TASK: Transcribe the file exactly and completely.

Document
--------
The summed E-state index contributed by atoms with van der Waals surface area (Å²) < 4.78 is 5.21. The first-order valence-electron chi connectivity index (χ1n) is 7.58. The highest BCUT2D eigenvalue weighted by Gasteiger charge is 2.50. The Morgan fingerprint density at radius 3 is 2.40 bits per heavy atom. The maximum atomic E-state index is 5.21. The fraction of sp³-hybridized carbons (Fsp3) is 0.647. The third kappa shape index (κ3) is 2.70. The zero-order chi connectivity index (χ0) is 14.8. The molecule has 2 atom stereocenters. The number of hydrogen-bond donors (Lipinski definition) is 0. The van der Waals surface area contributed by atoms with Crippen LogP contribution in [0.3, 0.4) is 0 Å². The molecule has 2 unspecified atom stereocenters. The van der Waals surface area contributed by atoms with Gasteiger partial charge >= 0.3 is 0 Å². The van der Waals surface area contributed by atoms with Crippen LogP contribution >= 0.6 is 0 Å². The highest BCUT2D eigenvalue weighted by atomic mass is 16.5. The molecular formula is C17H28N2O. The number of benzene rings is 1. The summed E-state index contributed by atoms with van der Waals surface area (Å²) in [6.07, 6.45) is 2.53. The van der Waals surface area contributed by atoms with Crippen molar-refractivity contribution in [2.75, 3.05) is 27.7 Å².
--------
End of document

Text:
The summed E-state index contributed by atoms with van der Waals surface area (Å²) < 4.78 is 5.21. The first-order valence-electron chi connectivity index (χ1n) is 7.58. The highest BCUT2D eigenvalue weighted by Gasteiger charge is 2.50. The Morgan fingerprint density at radius 3 is 2.40 bits per heavy atom. The maximum atomic E-state index is 5.21. The fraction of sp³-hybridized carbons (Fsp3) is 0.647. The third kappa shape index (κ3) is 2.70. The zero-order chi connectivity index (χ0) is 14.8. The molecule has 2 atom stereocenters. The number of hydrogen-bond donors (Lipinski definition) is 0. The van der Waals surface area contributed by atoms with Crippen LogP contribution in [0.3, 0.4) is 0 Å². The molecule has 2 unspecified atom stereocenters. The van der Waals surface area contributed by atoms with Gasteiger partial charge >= 0.3 is 0 Å². The van der Waals surface area contributed by atoms with Crippen LogP contribution >= 0.6 is 0 Å². The highest BCUT2D eigenvalue weighted by atomic mass is 16.5. The molecular formula is C17H28N2O. The number of benzene rings is 1. The summed E-state index contributed by atoms with van der Waals surface area (Å²) in [6.07, 6.45) is 2.53. The van der Waals surface area contributed by atoms with Crippen molar-refractivity contribution in [2.75, 3.05) is 27.7 Å².